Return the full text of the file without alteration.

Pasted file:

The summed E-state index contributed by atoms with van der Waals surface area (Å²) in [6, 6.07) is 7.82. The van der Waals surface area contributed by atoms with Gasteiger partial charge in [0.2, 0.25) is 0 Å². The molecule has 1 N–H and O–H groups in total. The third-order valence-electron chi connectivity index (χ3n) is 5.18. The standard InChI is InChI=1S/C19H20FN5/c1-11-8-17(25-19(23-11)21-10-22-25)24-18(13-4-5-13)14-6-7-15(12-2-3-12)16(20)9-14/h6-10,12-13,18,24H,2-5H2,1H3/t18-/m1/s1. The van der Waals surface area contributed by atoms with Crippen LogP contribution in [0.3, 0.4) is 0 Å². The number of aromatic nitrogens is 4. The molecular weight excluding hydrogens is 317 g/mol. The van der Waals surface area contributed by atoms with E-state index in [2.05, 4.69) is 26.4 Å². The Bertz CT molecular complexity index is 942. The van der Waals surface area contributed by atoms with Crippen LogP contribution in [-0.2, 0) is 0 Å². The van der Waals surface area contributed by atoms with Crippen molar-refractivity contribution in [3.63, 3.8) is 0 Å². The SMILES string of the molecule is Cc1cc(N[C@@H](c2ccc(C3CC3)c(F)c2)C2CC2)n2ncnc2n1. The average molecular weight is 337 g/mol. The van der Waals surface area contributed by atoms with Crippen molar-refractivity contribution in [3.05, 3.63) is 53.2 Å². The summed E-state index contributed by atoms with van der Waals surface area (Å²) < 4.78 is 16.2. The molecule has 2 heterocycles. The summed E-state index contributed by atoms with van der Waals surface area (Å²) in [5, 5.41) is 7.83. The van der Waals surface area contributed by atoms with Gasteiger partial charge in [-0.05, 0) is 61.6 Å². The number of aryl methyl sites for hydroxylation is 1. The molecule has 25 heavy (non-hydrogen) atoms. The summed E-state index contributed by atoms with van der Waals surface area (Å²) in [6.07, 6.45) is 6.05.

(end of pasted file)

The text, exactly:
The summed E-state index contributed by atoms with van der Waals surface area (Å²) in [6, 6.07) is 7.82. The van der Waals surface area contributed by atoms with Gasteiger partial charge in [0.2, 0.25) is 0 Å². The molecule has 1 N–H and O–H groups in total. The third-order valence-electron chi connectivity index (χ3n) is 5.18. The standard InChI is InChI=1S/C19H20FN5/c1-11-8-17(25-19(23-11)21-10-22-25)24-18(13-4-5-13)14-6-7-15(12-2-3-12)16(20)9-14/h6-10,12-13,18,24H,2-5H2,1H3/t18-/m1/s1. The van der Waals surface area contributed by atoms with Crippen LogP contribution in [0.3, 0.4) is 0 Å². The number of aromatic nitrogens is 4. The molecular weight excluding hydrogens is 317 g/mol. The van der Waals surface area contributed by atoms with E-state index in [2.05, 4.69) is 26.4 Å². The Bertz CT molecular complexity index is 942. The van der Waals surface area contributed by atoms with Crippen LogP contribution in [-0.2, 0) is 0 Å². The van der Waals surface area contributed by atoms with Crippen molar-refractivity contribution in [3.63, 3.8) is 0 Å². The SMILES string of the molecule is Cc1cc(N[C@@H](c2ccc(C3CC3)c(F)c2)C2CC2)n2ncnc2n1. The average molecular weight is 337 g/mol. The van der Waals surface area contributed by atoms with Crippen molar-refractivity contribution in [3.05, 3.63) is 53.2 Å². The summed E-state index contributed by atoms with van der Waals surface area (Å²) < 4.78 is 16.2. The molecule has 2 heterocycles. The summed E-state index contributed by atoms with van der Waals surface area (Å²) in [5, 5.41) is 7.83. The van der Waals surface area contributed by atoms with Gasteiger partial charge in [-0.05, 0) is 61.6 Å². The number of aryl methyl sites for hydroxylation is 1. The molecule has 25 heavy (non-hydrogen) atoms. The summed E-state index contributed by atoms with van der Waals surface area (Å²) in [6.07, 6.45) is 6.05.